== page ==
A note on the ending: View Spoiler »

The Midnight Lie (The Midnight Lie, #1) by Marie Rutkoski
Genres: Fantasy, Queer Protagonists
Representation: Sapphic MC, sapphic love interest, F/F
PoV: First-person, present-tense
ISBN: 9780374306397

Where Nirrim lives, crime abounds, a harsh tribunal rules, and society’s pleasures are reserved for the High Kith. Life in the Ward is grim and punishing. People of her low status are forbidden from sampling sweets or wearing colors. You either follow the rules, or pay a tithe and suffer the consequences.

Nirrim keeps her head down and a dangerous secret close to her chest.

But then she encounters Sid, a rakish traveler from far away who whispers rumors that the High Caste possesses magic. Sid tempts Nirrim to seek that magic for herself. But to do that, Nirrim must surrender her old life. She must place her trust in this sly stranger who asks, above all, not to be trusted.

Set in the world of the New York Times–bestselling Winner’s Trilogy, beloved author Marie Rutkoski returns with an epic LGBTQ romantic fantasy about learning to free ourselves from the lies others tell us—and the lies we tell ourselves.

This was my second time reading Midnight Lie, and I enjoyed it even more this time around – I know that I gave it four stars last time, and this reread has bumped it up to five.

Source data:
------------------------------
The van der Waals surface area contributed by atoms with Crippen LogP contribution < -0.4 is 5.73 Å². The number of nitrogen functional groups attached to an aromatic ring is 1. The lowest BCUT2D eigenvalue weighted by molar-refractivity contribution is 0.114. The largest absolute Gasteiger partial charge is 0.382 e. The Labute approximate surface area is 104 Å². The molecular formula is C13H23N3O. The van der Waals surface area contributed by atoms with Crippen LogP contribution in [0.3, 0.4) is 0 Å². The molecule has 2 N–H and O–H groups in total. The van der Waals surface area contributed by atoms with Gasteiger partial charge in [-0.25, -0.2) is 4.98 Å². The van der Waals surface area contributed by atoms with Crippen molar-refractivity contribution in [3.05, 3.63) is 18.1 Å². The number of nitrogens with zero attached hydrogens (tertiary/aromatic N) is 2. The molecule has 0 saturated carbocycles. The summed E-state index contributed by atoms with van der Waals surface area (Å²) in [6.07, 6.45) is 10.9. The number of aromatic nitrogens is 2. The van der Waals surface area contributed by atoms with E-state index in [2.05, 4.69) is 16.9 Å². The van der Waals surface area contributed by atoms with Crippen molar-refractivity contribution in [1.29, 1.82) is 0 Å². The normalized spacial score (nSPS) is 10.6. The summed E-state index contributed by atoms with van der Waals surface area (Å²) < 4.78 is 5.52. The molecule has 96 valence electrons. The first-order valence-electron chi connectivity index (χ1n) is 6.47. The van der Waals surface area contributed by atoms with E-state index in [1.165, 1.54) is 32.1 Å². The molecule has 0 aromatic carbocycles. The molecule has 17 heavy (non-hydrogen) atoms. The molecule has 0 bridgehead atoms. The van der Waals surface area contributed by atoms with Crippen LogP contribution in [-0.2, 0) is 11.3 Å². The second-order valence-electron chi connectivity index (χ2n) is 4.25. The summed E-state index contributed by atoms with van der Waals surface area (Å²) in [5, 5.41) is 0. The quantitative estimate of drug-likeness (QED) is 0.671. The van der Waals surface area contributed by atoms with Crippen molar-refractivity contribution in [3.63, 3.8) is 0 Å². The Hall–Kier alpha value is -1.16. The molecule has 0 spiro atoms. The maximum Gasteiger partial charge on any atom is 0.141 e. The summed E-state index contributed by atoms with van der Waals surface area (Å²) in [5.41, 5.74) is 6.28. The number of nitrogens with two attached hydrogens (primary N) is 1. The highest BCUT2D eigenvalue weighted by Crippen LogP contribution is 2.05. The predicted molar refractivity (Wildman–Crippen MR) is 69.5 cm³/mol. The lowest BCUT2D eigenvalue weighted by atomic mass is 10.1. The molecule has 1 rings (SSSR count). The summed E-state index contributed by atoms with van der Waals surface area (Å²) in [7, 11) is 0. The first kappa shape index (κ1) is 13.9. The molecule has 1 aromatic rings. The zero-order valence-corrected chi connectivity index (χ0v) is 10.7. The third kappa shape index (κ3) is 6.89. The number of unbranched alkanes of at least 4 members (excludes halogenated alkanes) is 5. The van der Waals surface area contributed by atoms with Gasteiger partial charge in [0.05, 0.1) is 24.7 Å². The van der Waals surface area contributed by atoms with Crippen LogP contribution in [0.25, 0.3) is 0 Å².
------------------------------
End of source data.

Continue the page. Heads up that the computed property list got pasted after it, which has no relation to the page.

I just love it so much!

And so much of that is down to the beauty of the prose, which seems doubly impressive because the writing style is also kept very simple – it feels undecorated, almost plain, and yet Rutkoski’s word choices and phrasing are just exquisite. It reminds me of when people talk about the difference between ‘vulgar’ ostentation versus luxurious elegance; don’t get me wrong, I am all for going full-on ostentatious – I am the most magpie of magpies when it comes to decadent prose! – but Midnight Lie doesn’t need to be gaudy to hypnotise. Its enchantment comes in part from its restraint, from using a single word absolutely perfectly where another writer might use ten.

There is plenty of beauty to describe – strange, whimsical magic, like drinks that make you float and trees that provide tiny prophecies on scraps of bark. The high caste mentioned in the blurb – known as High Kith – live rich, decadent lives surrounded by pretty – and pretty shallow and meaningless – magics, the source of which is mysterious, but the descriptions of which are gorgeous. You can’t help but be swept up in them, spellbound and delighted. Especially if you’re as shallow a reader as me, who just loves for things to be pretty.

But Rutkoski plays the same mindfuck-trick that the best horror authors do, because the beauty she crafts – both the imagery itself, and the prose used to create it – makes us, naturally, enjoy it. And so when the horrifying truth behind the magic is revealed…we’ve been made kind of complicit. Because we enjoyed it.

Do you see?